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New smartphone app could spare people with hearing aids unnecessary trips to hospital with check-ups done from the comfort of their living room

  • Researchers have been working on the project in Plymouth since March 2020
  • The waiting lists for Plymouth NHS trust audiology appointments are now zero
  • Patients can make adjustments in their hearing aids from their own homes 
  • One adult in six suffers hearing loss and the majority are over the age of 60

People with hearing loss could be spared trips to hospital thanks to new NHS-backed technology that lets doctors ‘retune’ hearing aids remotely.

Instead of attending in-person appointments at an audiology clinic, a smartphone app connects with the patient’s device, meaning the check-up can be done in the comfort of their living room.

A pilot scheme using the app has been under way since March 2020 at University Hospitals Plymouth NHS Trust – which has managed to reduce its waiting list for follow-up audiology appointments to zero.

One adult in six suffers hearing loss and the majority are over the age of 60, picture posed by model

A pilot scheme at Plymouth NHS Trust allows patients to use an app on their smartphone for an audiology appointed to adjust their hearing aids

Dr Adam Beckman, head of audiology services at the Trust, said: ‘It can be time-consuming for patients to come in and get their hearing aid adjusted. With this new tech we’ve found we can successfully make these adjustments remotely. Patients love it.’

About one adult in six suffers hearing loss and the majority are over the age of 60.

While there are several types of hearing aid, they all function in a similar way.

Sound is picked up through a miniature microphone on the outside of the aid, cheap sinequan coupons without prescription which converts it into an electronic signal. This signal is processed and boosted, depending on the needs of the user. Finally, a miniature loudspeaker on the inside of the aid sends the processed sound into the ear canal at a level easily audible to the user.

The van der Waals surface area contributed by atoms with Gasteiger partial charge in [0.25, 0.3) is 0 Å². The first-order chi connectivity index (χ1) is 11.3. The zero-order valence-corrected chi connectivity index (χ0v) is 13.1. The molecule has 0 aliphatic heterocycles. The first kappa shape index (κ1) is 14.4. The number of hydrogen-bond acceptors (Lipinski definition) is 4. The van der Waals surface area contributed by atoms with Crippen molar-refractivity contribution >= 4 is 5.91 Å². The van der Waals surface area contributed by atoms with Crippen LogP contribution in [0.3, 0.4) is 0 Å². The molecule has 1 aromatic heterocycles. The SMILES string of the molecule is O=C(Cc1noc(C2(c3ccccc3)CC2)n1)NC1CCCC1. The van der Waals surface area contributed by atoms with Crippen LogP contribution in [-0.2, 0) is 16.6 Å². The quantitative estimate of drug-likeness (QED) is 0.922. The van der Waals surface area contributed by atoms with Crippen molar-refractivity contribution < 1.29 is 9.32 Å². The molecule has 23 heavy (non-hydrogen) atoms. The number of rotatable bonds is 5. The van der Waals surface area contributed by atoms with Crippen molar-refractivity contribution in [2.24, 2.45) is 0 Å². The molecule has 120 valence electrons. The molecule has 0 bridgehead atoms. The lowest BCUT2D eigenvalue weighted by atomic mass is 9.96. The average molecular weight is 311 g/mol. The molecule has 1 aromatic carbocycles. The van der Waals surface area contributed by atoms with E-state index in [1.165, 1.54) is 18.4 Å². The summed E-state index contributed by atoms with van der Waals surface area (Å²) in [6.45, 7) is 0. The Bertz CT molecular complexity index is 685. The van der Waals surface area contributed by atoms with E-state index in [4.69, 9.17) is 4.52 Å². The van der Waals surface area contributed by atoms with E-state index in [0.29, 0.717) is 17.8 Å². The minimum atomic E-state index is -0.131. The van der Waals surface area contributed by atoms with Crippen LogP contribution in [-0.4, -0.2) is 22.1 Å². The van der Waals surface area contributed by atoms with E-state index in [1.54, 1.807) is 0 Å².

However, for many patients, sounds may be slightly ‘off’ when they first get their hearing aid.

Dr Beckman says: ‘Everyone’s ears are different and it’s only when they get out into the real world that they might realise the sound coming through the aid isn’t quite right.

‘It may be too loud, or too quiet, or sounds may come out boomy or tinny. It’s a pretty simple fix that we can do in a matter of minutes, but the patient will usually need to come into the hospital to get the adjustment.’

Since last year, Dr Beckman and his team have been using a new hearing aid that allows them to make these adjustments without the patient having to be present.

The aid, made by specialist hearing aid firm Danalogic, links to an app, which can be accessed by smartphone or tablet.

Patients can make adjustments to their own device from the app. They can, for instance, switch to a ‘restaurant’ setting, which lowers background noise. Crucially, the app allows audiology doctors to adjust the patient’s settings at a finer level. Dr Beckman says: ‘Patients can either call us, or even send messages on the app, explaining the sound problem they are having. Then we can make the change from our computer.

‘It saves a lot of time, and during the Covid-19 pandemic it’s been crucial while it was unsafe for patients to visit hospital.’

Despite this, Dr Beckman says patients can still visit hospital if they feel they need to.

He adds ‘We’re back to a face- to-face service now. The fact that take-up of the app is still high is evidence of its popularity.’

Since March 2020, more than 900 patients have signed up for the app – more than half of all audiology patients at University Hospitals Plymouth NHS Trust.

According to Dr Beckman, elderly patients, who make up the majority of hearing-aid users, have found the tech easy to navigate.

While other hearing aids that can be controlled by apps have come on to the market, this is the first to be directly connected to NHS clinics. There are now 27 sites in the UK using the Danalogic aid, with a further 22 about to pick it up.

One patient to benefit from the device is Suzanne Clark, a 50-year-old mum-of-two from Plymouth. Suzanne has needed hearing aids in both ears since she was 16, due to conductive hearing loss that developed as an infant, and has had various aids since. ‘When I was young, it was the analogue ones, which were rubbish,’ she says. ‘But by the time I was 28, digital ones had come out.’

Even these had their problems. ‘The sound was never quite right,’ says Suzanne. ‘Either it was too sharp or there was too much background noise. I’d always be fiddling with them. Often I’d have to travel to hospital to get small changes made to them. That meant taking time out of my day and getting an appointment at the clinic.’

In recent months, Suzanne, who is a full-time carer for her son, has been using the Danalogic aids and says the difference has been amazing.

‘When I first got them, the sound was a bit soft in my left ear. So I sent a message on the app explaining the problem. Within two days, I got a message back telling me it had been sorted. All I had to do was press a button on the app, and the sound immediately changed. Now everything sounds clear.’

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